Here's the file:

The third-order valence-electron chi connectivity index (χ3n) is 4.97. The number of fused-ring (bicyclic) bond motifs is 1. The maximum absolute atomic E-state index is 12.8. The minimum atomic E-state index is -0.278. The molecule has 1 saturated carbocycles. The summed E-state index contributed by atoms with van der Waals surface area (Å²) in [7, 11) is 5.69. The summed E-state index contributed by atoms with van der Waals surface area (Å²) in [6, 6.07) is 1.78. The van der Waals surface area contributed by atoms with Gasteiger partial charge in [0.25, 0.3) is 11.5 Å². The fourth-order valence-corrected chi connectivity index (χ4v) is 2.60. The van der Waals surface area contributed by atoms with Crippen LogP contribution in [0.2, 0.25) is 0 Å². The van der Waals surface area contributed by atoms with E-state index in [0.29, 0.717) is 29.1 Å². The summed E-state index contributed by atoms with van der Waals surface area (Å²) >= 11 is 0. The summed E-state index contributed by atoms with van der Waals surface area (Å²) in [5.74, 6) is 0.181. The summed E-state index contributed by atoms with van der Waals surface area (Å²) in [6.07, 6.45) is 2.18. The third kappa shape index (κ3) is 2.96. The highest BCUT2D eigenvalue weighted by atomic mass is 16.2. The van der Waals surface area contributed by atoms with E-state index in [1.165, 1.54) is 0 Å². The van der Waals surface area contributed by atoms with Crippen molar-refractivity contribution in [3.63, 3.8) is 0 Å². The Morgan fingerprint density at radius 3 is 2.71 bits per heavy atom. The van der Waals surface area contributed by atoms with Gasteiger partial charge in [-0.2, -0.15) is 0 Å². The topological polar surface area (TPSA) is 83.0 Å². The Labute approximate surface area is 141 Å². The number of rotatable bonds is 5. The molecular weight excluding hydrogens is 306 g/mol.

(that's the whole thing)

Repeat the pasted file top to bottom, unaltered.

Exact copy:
The third-order valence-electron chi connectivity index (χ3n) is 4.97. The number of fused-ring (bicyclic) bond motifs is 1. The maximum absolute atomic E-state index is 12.8. The minimum atomic E-state index is -0.278. The molecule has 1 saturated carbocycles. The summed E-state index contributed by atoms with van der Waals surface area (Å²) in [7, 11) is 5.69. The summed E-state index contributed by atoms with van der Waals surface area (Å²) in [6, 6.07) is 1.78. The van der Waals surface area contributed by atoms with Gasteiger partial charge in [0.25, 0.3) is 11.5 Å². The fourth-order valence-corrected chi connectivity index (χ4v) is 2.60. The van der Waals surface area contributed by atoms with Crippen LogP contribution in [0.2, 0.25) is 0 Å². The van der Waals surface area contributed by atoms with E-state index in [0.29, 0.717) is 29.1 Å². The summed E-state index contributed by atoms with van der Waals surface area (Å²) >= 11 is 0. The summed E-state index contributed by atoms with van der Waals surface area (Å²) in [5.74, 6) is 0.181. The summed E-state index contributed by atoms with van der Waals surface area (Å²) in [6.07, 6.45) is 2.18. The third kappa shape index (κ3) is 2.96. The highest BCUT2D eigenvalue weighted by atomic mass is 16.2. The van der Waals surface area contributed by atoms with E-state index in [1.165, 1.54) is 0 Å². The van der Waals surface area contributed by atoms with Crippen molar-refractivity contribution in [3.63, 3.8) is 0 Å². The Morgan fingerprint density at radius 3 is 2.71 bits per heavy atom. The van der Waals surface area contributed by atoms with Gasteiger partial charge in [-0.2, -0.15) is 0 Å². The topological polar surface area (TPSA) is 83.0 Å². The Labute approximate surface area is 141 Å². The number of rotatable bonds is 5. The molecular weight excluding hydrogens is 306 g/mol.